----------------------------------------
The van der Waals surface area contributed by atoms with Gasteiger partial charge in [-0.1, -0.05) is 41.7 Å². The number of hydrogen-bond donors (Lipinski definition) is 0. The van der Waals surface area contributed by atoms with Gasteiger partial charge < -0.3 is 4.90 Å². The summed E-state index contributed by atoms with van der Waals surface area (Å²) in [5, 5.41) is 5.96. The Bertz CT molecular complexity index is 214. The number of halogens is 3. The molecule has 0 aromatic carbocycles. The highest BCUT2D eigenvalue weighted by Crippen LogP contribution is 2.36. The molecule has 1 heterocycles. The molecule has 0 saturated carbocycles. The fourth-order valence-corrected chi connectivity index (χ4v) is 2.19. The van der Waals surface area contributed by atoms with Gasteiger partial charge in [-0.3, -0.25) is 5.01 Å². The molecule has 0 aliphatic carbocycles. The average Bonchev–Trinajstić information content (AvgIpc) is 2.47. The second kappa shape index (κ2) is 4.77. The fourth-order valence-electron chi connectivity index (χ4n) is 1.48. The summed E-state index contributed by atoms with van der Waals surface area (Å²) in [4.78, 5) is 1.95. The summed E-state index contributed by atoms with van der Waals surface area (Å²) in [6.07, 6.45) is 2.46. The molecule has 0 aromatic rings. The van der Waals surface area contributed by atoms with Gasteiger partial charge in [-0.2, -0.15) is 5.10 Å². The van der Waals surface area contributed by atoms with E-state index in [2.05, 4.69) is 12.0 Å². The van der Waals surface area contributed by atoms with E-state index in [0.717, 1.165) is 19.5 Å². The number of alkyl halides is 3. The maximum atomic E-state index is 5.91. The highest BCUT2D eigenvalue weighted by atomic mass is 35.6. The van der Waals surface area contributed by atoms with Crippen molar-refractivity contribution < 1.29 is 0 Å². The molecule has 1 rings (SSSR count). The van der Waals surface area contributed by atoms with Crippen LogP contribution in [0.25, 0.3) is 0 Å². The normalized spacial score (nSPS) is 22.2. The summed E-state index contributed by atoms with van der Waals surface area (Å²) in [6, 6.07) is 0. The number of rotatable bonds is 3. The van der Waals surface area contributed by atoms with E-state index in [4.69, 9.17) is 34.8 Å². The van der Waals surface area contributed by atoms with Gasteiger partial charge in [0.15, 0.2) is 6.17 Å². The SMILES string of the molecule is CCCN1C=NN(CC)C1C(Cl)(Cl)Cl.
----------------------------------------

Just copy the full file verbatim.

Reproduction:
The van der Waals surface area contributed by atoms with Gasteiger partial charge in [-0.1, -0.05) is 41.7 Å². The number of hydrogen-bond donors (Lipinski definition) is 0. The van der Waals surface area contributed by atoms with Gasteiger partial charge < -0.3 is 4.90 Å². The summed E-state index contributed by atoms with van der Waals surface area (Å²) in [5, 5.41) is 5.96. The Bertz CT molecular complexity index is 214. The number of halogens is 3. The molecule has 0 aromatic carbocycles. The highest BCUT2D eigenvalue weighted by Crippen LogP contribution is 2.36. The molecule has 1 heterocycles. The molecule has 0 saturated carbocycles. The fourth-order valence-corrected chi connectivity index (χ4v) is 2.19. The van der Waals surface area contributed by atoms with Gasteiger partial charge in [-0.3, -0.25) is 5.01 Å². The molecule has 0 aliphatic carbocycles. The average Bonchev–Trinajstić information content (AvgIpc) is 2.47. The second kappa shape index (κ2) is 4.77. The fourth-order valence-electron chi connectivity index (χ4n) is 1.48. The summed E-state index contributed by atoms with van der Waals surface area (Å²) in [4.78, 5) is 1.95. The summed E-state index contributed by atoms with van der Waals surface area (Å²) in [6.07, 6.45) is 2.46. The molecule has 0 aromatic rings. The van der Waals surface area contributed by atoms with Gasteiger partial charge in [-0.2, -0.15) is 5.10 Å². The van der Waals surface area contributed by atoms with E-state index in [2.05, 4.69) is 12.0 Å². The van der Waals surface area contributed by atoms with E-state index in [0.717, 1.165) is 19.5 Å². The number of alkyl halides is 3. The maximum atomic E-state index is 5.91. The highest BCUT2D eigenvalue weighted by atomic mass is 35.6. The van der Waals surface area contributed by atoms with Crippen molar-refractivity contribution < 1.29 is 0 Å². The molecule has 1 rings (SSSR count). The van der Waals surface area contributed by atoms with Crippen LogP contribution in [0.25, 0.3) is 0 Å². The normalized spacial score (nSPS) is 22.2. The summed E-state index contributed by atoms with van der Waals surface area (Å²) in [6, 6.07) is 0. The number of rotatable bonds is 3. The van der Waals surface area contributed by atoms with E-state index in [4.69, 9.17) is 34.8 Å². The van der Waals surface area contributed by atoms with Gasteiger partial charge in [0.15, 0.2) is 6.17 Å². The SMILES string of the molecule is CCCN1C=NN(CC)C1C(Cl)(Cl)Cl.